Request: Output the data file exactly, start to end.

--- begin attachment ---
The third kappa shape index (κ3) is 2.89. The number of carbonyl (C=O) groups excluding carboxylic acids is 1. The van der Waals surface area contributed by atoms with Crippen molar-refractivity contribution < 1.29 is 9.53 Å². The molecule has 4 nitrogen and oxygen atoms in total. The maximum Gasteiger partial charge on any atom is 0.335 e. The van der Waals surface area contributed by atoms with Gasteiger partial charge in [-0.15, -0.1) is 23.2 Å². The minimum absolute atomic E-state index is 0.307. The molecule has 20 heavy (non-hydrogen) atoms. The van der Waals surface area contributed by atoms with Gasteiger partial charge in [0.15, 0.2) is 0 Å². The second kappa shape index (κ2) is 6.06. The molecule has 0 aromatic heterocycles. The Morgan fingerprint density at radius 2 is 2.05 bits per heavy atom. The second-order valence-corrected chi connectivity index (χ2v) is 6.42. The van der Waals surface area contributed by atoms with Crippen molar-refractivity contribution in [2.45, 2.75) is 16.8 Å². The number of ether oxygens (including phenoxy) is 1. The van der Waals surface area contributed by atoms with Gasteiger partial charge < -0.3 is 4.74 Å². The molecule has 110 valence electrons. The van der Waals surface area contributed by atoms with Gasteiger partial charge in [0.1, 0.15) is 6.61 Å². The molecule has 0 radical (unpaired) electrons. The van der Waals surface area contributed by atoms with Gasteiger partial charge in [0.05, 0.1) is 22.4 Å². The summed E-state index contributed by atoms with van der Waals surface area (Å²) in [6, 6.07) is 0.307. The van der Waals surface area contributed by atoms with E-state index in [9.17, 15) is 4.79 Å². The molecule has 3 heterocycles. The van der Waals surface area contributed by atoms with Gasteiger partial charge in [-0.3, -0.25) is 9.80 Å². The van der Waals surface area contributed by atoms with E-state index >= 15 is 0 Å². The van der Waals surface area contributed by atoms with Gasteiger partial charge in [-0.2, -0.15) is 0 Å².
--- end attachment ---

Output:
The third kappa shape index (κ3) is 2.89. The number of carbonyl (C=O) groups excluding carboxylic acids is 1. The van der Waals surface area contributed by atoms with Crippen molar-refractivity contribution < 1.29 is 9.53 Å². The molecule has 4 nitrogen and oxygen atoms in total. The maximum Gasteiger partial charge on any atom is 0.335 e. The van der Waals surface area contributed by atoms with Gasteiger partial charge in [-0.15, -0.1) is 23.2 Å². The minimum absolute atomic E-state index is 0.307. The molecule has 20 heavy (non-hydrogen) atoms. The van der Waals surface area contributed by atoms with Gasteiger partial charge in [0.15, 0.2) is 0 Å². The second kappa shape index (κ2) is 6.06. The molecule has 0 aromatic heterocycles. The Morgan fingerprint density at radius 2 is 2.05 bits per heavy atom. The second-order valence-corrected chi connectivity index (χ2v) is 6.42. The van der Waals surface area contributed by atoms with Crippen molar-refractivity contribution in [2.45, 2.75) is 16.8 Å². The number of ether oxygens (including phenoxy) is 1. The van der Waals surface area contributed by atoms with Gasteiger partial charge < -0.3 is 4.74 Å². The molecule has 110 valence electrons. The van der Waals surface area contributed by atoms with Gasteiger partial charge in [0.1, 0.15) is 6.61 Å². The molecule has 0 radical (unpaired) electrons. The van der Waals surface area contributed by atoms with Gasteiger partial charge in [0.05, 0.1) is 22.4 Å². The summed E-state index contributed by atoms with van der Waals surface area (Å²) in [6, 6.07) is 0.307. The van der Waals surface area contributed by atoms with E-state index in [9.17, 15) is 4.79 Å². The molecule has 3 heterocycles. The van der Waals surface area contributed by atoms with Gasteiger partial charge in [-0.3, -0.25) is 9.80 Å². The van der Waals surface area contributed by atoms with E-state index >= 15 is 0 Å². The van der Waals surface area contributed by atoms with Gasteiger partial charge in [-0.2, -0.15) is 0 Å².